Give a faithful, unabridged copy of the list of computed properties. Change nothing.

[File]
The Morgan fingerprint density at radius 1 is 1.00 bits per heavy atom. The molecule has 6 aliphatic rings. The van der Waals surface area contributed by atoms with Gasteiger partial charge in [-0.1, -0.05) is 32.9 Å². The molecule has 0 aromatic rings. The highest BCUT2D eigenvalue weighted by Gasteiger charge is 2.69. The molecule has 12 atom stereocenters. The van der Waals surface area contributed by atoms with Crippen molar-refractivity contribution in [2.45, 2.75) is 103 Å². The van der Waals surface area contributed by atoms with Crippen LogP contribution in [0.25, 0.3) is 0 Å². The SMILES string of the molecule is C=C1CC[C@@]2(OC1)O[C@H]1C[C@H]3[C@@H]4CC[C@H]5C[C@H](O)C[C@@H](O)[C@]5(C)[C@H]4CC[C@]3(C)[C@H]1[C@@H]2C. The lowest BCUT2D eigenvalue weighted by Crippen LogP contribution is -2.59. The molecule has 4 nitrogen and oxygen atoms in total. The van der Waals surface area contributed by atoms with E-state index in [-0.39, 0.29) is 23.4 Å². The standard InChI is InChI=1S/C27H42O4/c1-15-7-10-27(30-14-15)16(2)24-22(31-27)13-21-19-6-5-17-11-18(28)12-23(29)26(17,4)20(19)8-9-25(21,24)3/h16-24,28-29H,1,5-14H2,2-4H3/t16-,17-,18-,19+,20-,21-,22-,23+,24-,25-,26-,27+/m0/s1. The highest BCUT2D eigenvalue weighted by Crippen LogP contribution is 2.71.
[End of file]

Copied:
The Morgan fingerprint density at radius 1 is 1.00 bits per heavy atom. The molecule has 6 aliphatic rings. The van der Waals surface area contributed by atoms with Gasteiger partial charge in [-0.1, -0.05) is 32.9 Å². The molecule has 0 aromatic rings. The highest BCUT2D eigenvalue weighted by Gasteiger charge is 2.69. The molecule has 12 atom stereocenters. The van der Waals surface area contributed by atoms with Crippen molar-refractivity contribution in [2.45, 2.75) is 103 Å². The van der Waals surface area contributed by atoms with Crippen LogP contribution in [0.25, 0.3) is 0 Å². The SMILES string of the molecule is C=C1CC[C@@]2(OC1)O[C@H]1C[C@H]3[C@@H]4CC[C@H]5C[C@H](O)C[C@@H](O)[C@]5(C)[C@H]4CC[C@]3(C)[C@H]1[C@@H]2C. The lowest BCUT2D eigenvalue weighted by Crippen LogP contribution is -2.59. The molecule has 4 nitrogen and oxygen atoms in total. The van der Waals surface area contributed by atoms with E-state index in [-0.39, 0.29) is 23.4 Å². The standard InChI is InChI=1S/C27H42O4/c1-15-7-10-27(30-14-15)16(2)24-22(31-27)13-21-19-6-5-17-11-18(28)12-23(29)26(17,4)20(19)8-9-25(21,24)3/h16-24,28-29H,1,5-14H2,2-4H3/t16-,17-,18-,19+,20-,21-,22-,23+,24-,25-,26-,27+/m0/s1. The highest BCUT2D eigenvalue weighted by Crippen LogP contribution is 2.71.